By Charisse Jones
Fewer Americans are seeking unemployment benefits, but the number who need help remains high as the country haltingly reopens its economy amid the coronavirus pandemic.
Workers filed 1.48 million first time claims for unemployment insurance two weeks ago, the Labor Department said. That latest round of applications means a staggering 47.1 million Americans have made initial jobless benefits claims in just 14 weeks.
While the number of people seeking first time aid fell below the 1.5 million who filed claims the week before and mark the 12th weekly drop in a row, the slide is slowing. And last week’s tally was greater than the 1.3 million to 1.4 million economists expected.
Initial jobless claims are the nation’s most reliable gauge of layoffs, and in an investors note, Oxford Economics said the latest numbers “paint a picture of a job market in turmoil. Initial claims fell only slightly from last week, reminding us that layoffs in some areas remain widespread.”
When the economy largely shut down in March to slow the spread of the coronavirus, job cuts were concentrated in the retail, restaurant and travel industries, businesses especially hard hit when people were instructed to stay home. But job losses have now spread to other sectors, including education, manufacturing and professional services.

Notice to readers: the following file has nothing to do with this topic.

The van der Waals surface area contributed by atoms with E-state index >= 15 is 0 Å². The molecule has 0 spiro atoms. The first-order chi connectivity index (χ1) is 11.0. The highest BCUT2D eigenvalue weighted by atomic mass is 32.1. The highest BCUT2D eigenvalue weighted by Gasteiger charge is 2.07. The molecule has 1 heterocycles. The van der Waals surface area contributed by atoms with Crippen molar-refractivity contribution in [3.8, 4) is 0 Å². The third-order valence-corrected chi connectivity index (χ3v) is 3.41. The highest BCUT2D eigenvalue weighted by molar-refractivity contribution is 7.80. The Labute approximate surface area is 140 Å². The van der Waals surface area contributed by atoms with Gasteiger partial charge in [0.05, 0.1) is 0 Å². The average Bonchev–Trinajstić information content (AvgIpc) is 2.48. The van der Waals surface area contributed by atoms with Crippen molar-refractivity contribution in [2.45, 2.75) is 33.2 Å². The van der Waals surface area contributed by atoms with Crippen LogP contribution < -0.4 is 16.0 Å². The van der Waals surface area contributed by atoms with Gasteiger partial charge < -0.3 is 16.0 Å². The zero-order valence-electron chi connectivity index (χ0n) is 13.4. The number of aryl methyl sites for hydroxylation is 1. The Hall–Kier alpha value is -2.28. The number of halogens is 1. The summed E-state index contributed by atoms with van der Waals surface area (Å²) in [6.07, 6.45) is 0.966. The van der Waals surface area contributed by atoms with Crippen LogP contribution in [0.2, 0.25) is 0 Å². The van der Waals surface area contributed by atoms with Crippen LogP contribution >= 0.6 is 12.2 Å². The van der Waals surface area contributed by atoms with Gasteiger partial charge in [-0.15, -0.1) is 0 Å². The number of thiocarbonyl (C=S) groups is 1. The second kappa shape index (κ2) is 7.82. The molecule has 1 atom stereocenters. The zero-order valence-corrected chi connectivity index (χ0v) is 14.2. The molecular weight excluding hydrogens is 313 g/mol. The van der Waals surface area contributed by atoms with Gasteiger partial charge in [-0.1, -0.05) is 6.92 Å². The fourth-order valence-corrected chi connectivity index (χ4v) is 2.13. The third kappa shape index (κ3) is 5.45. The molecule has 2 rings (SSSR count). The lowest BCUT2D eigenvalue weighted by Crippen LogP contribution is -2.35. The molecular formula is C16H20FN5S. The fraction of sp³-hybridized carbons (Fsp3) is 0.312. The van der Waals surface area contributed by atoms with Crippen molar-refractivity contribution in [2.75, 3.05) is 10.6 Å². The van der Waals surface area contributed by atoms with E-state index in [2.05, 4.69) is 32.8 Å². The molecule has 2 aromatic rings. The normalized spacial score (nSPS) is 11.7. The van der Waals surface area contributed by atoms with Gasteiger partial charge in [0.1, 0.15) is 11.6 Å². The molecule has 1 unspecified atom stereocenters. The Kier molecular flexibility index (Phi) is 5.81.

The nation experienced an unexpected uptick in jobs when roughly 2.5 million positions were added in May, following the loss of 22 million jobs during the previous two months.
Still, the weekly numbers of Americans needing aid because they are out of work far exceed the previous record of 695,000 first-time jobless claims made in the fall of 1982, when the nation was in the midst of a deep recession.
Economists expect the unemployment rate to stay high, hovering around 10% by the end of the year. And many out of work Americans may be about to struggle more as the extra $600 unemployment insurance payment they receive through the federal Coronavirus Aid, Relief, and Economic Security Act is set to expire next month, nearly a week earlier than many expected.
“If these trends hold steady, 26 million Americans are set to lose benefits by July 26th, costing the economy $15.6 billion dollars in economic stimulus per week and leaving millions of families at a sudden severe risk for evictions and hunger,” Andrew Stettner, a fellow with The Century Foundation, said in a statement.
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